Ankita Chadha, an MBA student, has managed to accomplish what a lot of young writers can only dream of – write a book, get a publishing contract and see the book entering into the re-print cycle in a short span of time. So I invited her to share her secrets (well, not exactly) with the rest of the writers who hope to get published some day.
Ankita, can you tell us a little bit about yourself and the book?
First of all, thank you for interviewing me. I am currently pursuing my MBA from Indore. Apart from regular studies I have been into writing since my school days. The book I have authored is ‘Anything else but love’, which belongs to the romance genre – an adult contemporary fiction – published by Pustak Mahal (Cedar imprint).
What/who inspired you to write this book and choose this genre?
Few months back I saw a couple in my dream, all dressed in white. And I couldn’t get that ethereal scene out of my mind. The dream somehow implied that eternal love stories still exist and the concept of forever love has not vanished yet. That compelled me to write a book in this genre.
When did you start considering writing as a serious option?
Writing was never an option for me. It has always been something I am really passionate about. If there’s a thing that takes all my creative energy, it has to be writing. I have been writing poems and articles since a very young age.
After completing the manuscript, what were the non-creative parts that you had to deal with to get the book published?
Till you are writing a book, everything seems okay. Your land of imagination works magnificently. But as soon as you step out of it, the real journey begins. From writing a good query letter to finding the right publisher, it’s not as easy as it seems to be. You don’t need an ounce of creativity when it comes to approaching publishers, especially the right ones. You just have to be right in your approach and apt in your content.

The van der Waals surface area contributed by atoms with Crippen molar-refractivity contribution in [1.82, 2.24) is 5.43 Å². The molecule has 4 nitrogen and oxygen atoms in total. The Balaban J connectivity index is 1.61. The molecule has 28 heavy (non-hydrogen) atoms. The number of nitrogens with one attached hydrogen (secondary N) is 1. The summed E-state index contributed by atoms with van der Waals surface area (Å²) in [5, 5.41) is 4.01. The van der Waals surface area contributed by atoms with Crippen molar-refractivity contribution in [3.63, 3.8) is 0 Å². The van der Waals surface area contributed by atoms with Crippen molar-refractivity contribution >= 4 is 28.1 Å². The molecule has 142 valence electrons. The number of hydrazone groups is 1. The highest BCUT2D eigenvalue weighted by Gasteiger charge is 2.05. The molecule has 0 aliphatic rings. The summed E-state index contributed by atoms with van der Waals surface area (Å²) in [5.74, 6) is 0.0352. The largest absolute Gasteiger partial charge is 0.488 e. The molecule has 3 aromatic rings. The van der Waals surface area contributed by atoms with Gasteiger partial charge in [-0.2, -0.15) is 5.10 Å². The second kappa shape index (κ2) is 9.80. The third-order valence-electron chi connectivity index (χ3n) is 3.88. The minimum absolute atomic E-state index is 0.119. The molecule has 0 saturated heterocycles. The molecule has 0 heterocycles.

As a first-time author without prior experience in these areas, how did you manage each of them?
Sometimes it got very difficult since there were very less people who knew about this area. But then you learn with each step. And I learnt everything slowly as I entered into the process of getting published. I even got very agitated when the publishers did not reply for months. But then I came to know that it usually takes this much time, or even more, to get published. You need to have a lot of patience and faith while you are dealing with the people of this industry.
What were the main challenges and how did you tackle them?
The first challenge was to give the story a proper ending. The fate of a story is decided with the kind of ending it has. You do not only have to consider the reader’s point of view, but you also have to do justice to the book as well. And to maintain that balance is the biggest challenge.
The next major challenge was to get the book published. As a first time author I knew very less about this field, and hence I was quite apprehensive when it came to approaching publishers. At this time, your intuition is your biggest guide. Hence, I went along with it.